"...what would the Dower be, had I the Art to stun myself with Bolts of Melody!"

What a phrase!  Pure Emily Dickinson.  With irony she expresses the emotional content of the encounter between artist and spectator in an art form.  Philosophy Now devotes much of its current issue (#108) to essays on art.  What is art?  Who decides?  What is art for?  Why does art matter?  Thousands of years ago, what compelled our ancestors to draw on the walls of caves?  And what were they expressing?  We view these drawings and recognize in them a common humanity.  This connection, this encounter permeates art in all its forms, and we are the richer for it.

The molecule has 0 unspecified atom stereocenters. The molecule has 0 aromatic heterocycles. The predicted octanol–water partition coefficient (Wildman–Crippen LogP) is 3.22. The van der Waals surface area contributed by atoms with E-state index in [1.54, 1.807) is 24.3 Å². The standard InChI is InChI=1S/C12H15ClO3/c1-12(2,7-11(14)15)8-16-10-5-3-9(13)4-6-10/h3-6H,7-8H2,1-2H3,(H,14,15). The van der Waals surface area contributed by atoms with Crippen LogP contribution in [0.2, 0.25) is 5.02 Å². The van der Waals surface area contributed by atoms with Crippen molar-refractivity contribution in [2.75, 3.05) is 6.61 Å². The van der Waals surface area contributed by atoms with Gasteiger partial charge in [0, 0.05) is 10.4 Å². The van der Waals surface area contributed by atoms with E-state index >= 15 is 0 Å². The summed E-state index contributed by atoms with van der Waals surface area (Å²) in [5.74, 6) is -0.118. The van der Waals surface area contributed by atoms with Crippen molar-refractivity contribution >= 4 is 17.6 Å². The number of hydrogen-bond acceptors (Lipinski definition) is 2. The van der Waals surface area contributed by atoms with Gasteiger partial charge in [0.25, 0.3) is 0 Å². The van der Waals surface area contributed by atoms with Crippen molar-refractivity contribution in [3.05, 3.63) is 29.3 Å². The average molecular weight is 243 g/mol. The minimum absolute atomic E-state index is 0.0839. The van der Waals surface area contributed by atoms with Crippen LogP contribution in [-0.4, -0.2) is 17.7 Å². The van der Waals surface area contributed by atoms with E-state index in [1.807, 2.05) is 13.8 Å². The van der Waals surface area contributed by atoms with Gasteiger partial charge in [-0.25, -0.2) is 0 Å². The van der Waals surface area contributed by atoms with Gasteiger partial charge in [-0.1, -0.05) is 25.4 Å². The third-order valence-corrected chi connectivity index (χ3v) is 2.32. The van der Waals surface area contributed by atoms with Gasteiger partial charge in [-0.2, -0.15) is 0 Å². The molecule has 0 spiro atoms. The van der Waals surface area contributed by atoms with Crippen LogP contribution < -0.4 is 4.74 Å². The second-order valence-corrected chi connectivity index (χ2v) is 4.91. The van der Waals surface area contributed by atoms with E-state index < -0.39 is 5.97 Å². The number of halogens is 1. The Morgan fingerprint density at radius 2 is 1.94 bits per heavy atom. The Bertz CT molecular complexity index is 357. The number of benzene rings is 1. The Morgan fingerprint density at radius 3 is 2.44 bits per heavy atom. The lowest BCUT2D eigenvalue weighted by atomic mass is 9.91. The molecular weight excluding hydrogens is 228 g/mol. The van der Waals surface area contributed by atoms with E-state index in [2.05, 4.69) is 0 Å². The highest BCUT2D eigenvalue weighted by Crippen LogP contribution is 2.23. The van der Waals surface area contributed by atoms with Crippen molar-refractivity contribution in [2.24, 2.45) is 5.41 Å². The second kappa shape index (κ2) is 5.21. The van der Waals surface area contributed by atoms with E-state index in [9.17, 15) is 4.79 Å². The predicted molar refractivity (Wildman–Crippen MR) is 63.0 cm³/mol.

I would not paint - a picture -
I'd rather be the One
Its bright impossibility
To dwell - delicious - on -
And wonder how the fingers feel
Whose rare - celestial - stir
Evokes so sweet a torment -
Such sumptuous - Despair -

I would not talk, like Cornets -
I'd rather be the One
Raised softly to the Ceilings -
And out, and easy on -
Through Villages of Ether -
Myself endued Balloon
By but a lip of Metal -
The pier to my Pontoon -

Nor would I be a Poet -
It's finer - Own the Ear -
Enamored - impotent - content -
The License to revere,
A privilege so awful
What would the Dower be,
Had I the Art to stun myself
With Bolts - of Melody!


 - Emily Dickinson

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    "Where words leave off, music begins."  
    - Heinrich Heine